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Cleland Conservation Park

Cleland Conservation Park was established in 1967 with the name ‘Cleland Wildlife Park’.  It is in the Mount Lofty ranges, on the slopes of Mount Lofty.  Mount Lofty is the highest point in the Adelaide Hills.  It is only 710 Metres (About 2330 Feet) high, so it is not a huge mountain by any standards.  It is not the highest mountain in South Australia.  Australia generally is a low continent and lacks the high mountain ranges of every other continent.

Cleland ConservationPark is within easy climbing distance of the Mount Lofty Summit.

The Cleland Conservation Park was established to give people a glimpse of the amazing wild life of Australia.

Animals at Cleland include several species of Kangaroo, Koalas, Wombats, Emus, Cape Barren Geese and Tasmanian Devils; as well as a wide variety of other mammals, birds and reptiles.

There is a good café connected to the souvenir shop.  As well as the usual Chinese made ‘Australian’ toys, the shop has a good number of genuine Australian things, including many that are very educational.  There are picnic and barbeque areas.

Cleland Conservation Park is involved with the propagation of endangered Australian Animals, and caters for over 20,000 students each year.

Although Cleland Conservation Park was set up by the South Australian Government it is now operated as a commercial enterprise, and entry fees are charged.  Guided walks are available, and in the summer, night time tours are run occasionally.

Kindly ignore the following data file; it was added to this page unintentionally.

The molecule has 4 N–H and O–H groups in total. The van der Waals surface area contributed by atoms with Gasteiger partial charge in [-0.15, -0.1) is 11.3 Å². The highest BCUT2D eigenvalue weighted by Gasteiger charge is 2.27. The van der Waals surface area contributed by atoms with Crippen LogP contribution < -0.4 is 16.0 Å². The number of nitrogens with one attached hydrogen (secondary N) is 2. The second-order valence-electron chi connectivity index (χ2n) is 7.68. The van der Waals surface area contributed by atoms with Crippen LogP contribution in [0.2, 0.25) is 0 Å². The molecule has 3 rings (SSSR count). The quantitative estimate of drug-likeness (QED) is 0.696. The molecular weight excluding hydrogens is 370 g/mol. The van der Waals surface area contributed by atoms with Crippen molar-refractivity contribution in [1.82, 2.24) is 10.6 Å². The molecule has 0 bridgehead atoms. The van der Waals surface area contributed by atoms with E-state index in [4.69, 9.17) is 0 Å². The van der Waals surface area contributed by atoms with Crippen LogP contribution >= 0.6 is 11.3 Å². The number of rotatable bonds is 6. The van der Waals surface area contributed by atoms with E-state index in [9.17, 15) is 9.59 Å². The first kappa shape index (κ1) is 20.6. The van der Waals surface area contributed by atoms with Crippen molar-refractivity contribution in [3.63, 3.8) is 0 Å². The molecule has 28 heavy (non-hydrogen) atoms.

Most of the Animals in Cleland Conservation Park are ‘free’ within the open spaces of the park, and visitors can wander among the animals.  Some of the animals are confined to smaller areas, so, for example, the deadly snakes are securely contained, and you cannot cuddle a Tasmanian Devil!

The Dingo is the wild dog of Australia.  Charles Darwin in 1859 listed the Dingo as one of the two native Australian to have been domesticated (The other one was the Budgerigar).  Charles Darwin was wrong.  The Dingo is not a native Australian animal.  The Dingo was introduced as a domestic dog many thousand years ago.  It has gone wild and has been part of the mainland (and some island) fauna of Australia for a very long time.

Cleland Conservation Park has a colony of Dingos.  It is very securely fenced to separate the Dingos from the public.  Dingos are not totally safe with humans, and there have been cases of people being killed by Dingos.

For pictures of animals at Cleland Conservation Park, see the slide show:  Animals at Cleland Wildlife Park including a Red Kangaroo, A Snake and A Koala
Steve Challis
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